Earlier this month, the Puget Sound Institute and Puget Sound Partnership brought together conservation practitioners from around the region to share information about the use of Open Standards, CAP and the practice of adaptive management in the Puget Sound region.
The Puget Sound Open Standards Summit was held June 7th in downtown Seattle at the headquarters of Puget Sound Regional Council, and included more than 60 participants, representing a wide range of groups and individuals, from tribes, federal and state agencies (EPA, Department of Ecology), and many Puget Sound counties, businesses and nonprofits.
The Open Standards were first published in 2004 by the Conservation Measures Partnership, a group of conservation organizations with a mission to develop “principles and tools to credibly assess and improve the effectiveness of conservation actions.” Open Standards are similar to the principles of Conservation Action Planning (CAP), a process used by The Nature Conservancy in Puget Sound for more than ten years.
The goal of Open Standards, say proponents, is to help build a common language and a framework for decision making and prioritization of conservation issues, and to offer a way of measuring impacts. They include specific steps for deciding how to represent the human interest in a system, and how to identify and rate the threats to the system. They build conceptual cause and effect models of how strategies and actions can address these threats and ecosystem features. The summit was designed to discuss the pros and cons and challenges and opportunities associated with using this approach in adaptive management and conservation planning.
So far, Open Standards are being used at many different scales— from ecosystems like small reserves to the entire Puget Sound basin. The Puget Sound Partnership adopted the Open Standards as a framework for guiding much of their work in 2009. Presenters at the summit included the Hood Canal Coordinating Council, the Pilchuck Protection Project, Port Susan Marine Stewardship Area, the Puget Sound Partnership and the Puget Sound Institute.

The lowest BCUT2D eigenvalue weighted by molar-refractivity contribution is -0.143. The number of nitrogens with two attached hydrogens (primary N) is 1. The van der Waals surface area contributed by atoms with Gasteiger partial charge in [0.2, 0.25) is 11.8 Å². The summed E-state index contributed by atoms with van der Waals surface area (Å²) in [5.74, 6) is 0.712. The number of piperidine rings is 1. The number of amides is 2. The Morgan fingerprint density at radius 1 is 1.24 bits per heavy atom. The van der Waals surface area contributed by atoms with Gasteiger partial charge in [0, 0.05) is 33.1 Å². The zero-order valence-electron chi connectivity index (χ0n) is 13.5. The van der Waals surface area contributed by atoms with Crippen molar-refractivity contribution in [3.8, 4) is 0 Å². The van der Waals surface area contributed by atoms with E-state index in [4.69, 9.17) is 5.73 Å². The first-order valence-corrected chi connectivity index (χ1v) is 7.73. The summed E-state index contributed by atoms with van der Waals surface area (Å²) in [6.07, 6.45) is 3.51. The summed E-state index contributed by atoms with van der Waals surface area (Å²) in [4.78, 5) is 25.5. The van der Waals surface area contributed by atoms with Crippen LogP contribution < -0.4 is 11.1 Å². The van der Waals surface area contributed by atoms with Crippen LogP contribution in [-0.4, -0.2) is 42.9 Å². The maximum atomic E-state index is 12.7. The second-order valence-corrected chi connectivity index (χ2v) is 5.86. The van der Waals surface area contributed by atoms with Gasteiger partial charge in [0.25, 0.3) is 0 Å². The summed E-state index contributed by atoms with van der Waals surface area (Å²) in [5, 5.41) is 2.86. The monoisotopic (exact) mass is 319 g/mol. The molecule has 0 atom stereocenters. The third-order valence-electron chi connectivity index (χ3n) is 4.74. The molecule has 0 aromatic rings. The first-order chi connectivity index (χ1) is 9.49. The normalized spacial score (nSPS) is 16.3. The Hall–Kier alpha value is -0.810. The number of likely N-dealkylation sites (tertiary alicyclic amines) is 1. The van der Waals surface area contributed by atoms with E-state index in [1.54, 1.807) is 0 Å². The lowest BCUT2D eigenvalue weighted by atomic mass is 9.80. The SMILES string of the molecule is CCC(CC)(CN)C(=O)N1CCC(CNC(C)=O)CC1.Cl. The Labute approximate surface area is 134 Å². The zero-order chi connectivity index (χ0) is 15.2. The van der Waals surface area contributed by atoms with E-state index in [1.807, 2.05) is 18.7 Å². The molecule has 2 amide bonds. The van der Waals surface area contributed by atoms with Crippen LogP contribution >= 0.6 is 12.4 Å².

One of the observations that came out of the summit, say its organizers, was the need to better engage the scientific community. “I think we would like to have a focused dialogue with the scientific community about how best to more effectively incorporate scientific information in planning and decision making,” said Puget Sound Institute Research Scientist Kari Stiles.
Some scientists are skeptical “that things like rating threats or defining what you care about are not based in science and are not using best available science, but they actually are and should be,” says Stiles. “I think there is a misunderstanding about the degree to which science is used in this process.”
Stiles says that scientific information informs the planning and decision making process, but there are also ways that the approach can inform and add strength and foundation for various scientific research.
Going through the process of prioritization “can start to focus your scientific research efforts as well because it tells you where you need to get more information, and where you should be investing in research. Not only does science inform the process, but using a structured approach like Open Standards can help the scientific community define highest priority science research needs,” says Stiles.